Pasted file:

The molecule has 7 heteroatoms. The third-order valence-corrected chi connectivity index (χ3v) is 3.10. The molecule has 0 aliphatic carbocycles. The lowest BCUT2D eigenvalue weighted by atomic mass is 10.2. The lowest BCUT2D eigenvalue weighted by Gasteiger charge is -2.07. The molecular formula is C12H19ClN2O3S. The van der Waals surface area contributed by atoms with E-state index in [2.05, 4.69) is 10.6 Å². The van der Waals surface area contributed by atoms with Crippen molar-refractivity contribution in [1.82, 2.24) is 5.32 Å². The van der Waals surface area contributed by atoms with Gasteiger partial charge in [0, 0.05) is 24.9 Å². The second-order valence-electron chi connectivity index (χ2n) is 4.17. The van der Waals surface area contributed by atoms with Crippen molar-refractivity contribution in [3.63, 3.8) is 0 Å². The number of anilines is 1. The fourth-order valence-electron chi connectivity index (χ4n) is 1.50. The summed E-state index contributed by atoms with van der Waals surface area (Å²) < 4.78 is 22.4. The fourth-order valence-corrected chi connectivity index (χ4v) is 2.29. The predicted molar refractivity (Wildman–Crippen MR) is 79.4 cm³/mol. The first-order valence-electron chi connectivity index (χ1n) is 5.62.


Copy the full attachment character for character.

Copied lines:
The molecule has 7 heteroatoms. The third-order valence-corrected chi connectivity index (χ3v) is 3.10. The molecule has 0 aliphatic carbocycles. The lowest BCUT2D eigenvalue weighted by atomic mass is 10.2. The lowest BCUT2D eigenvalue weighted by Gasteiger charge is -2.07. The molecular formula is C12H19ClN2O3S. The van der Waals surface area contributed by atoms with E-state index in [2.05, 4.69) is 10.6 Å². The van der Waals surface area contributed by atoms with Crippen molar-refractivity contribution in [1.82, 2.24) is 5.32 Å². The van der Waals surface area contributed by atoms with Gasteiger partial charge in [0, 0.05) is 24.9 Å². The second-order valence-electron chi connectivity index (χ2n) is 4.17. The van der Waals surface area contributed by atoms with Crippen molar-refractivity contribution in [3.63, 3.8) is 0 Å². The number of anilines is 1. The fourth-order valence-electron chi connectivity index (χ4n) is 1.50. The summed E-state index contributed by atoms with van der Waals surface area (Å²) < 4.78 is 22.4. The fourth-order valence-corrected chi connectivity index (χ4v) is 2.29. The predicted molar refractivity (Wildman–Crippen MR) is 79.4 cm³/mol. The first-order valence-electron chi connectivity index (χ1n) is 5.62.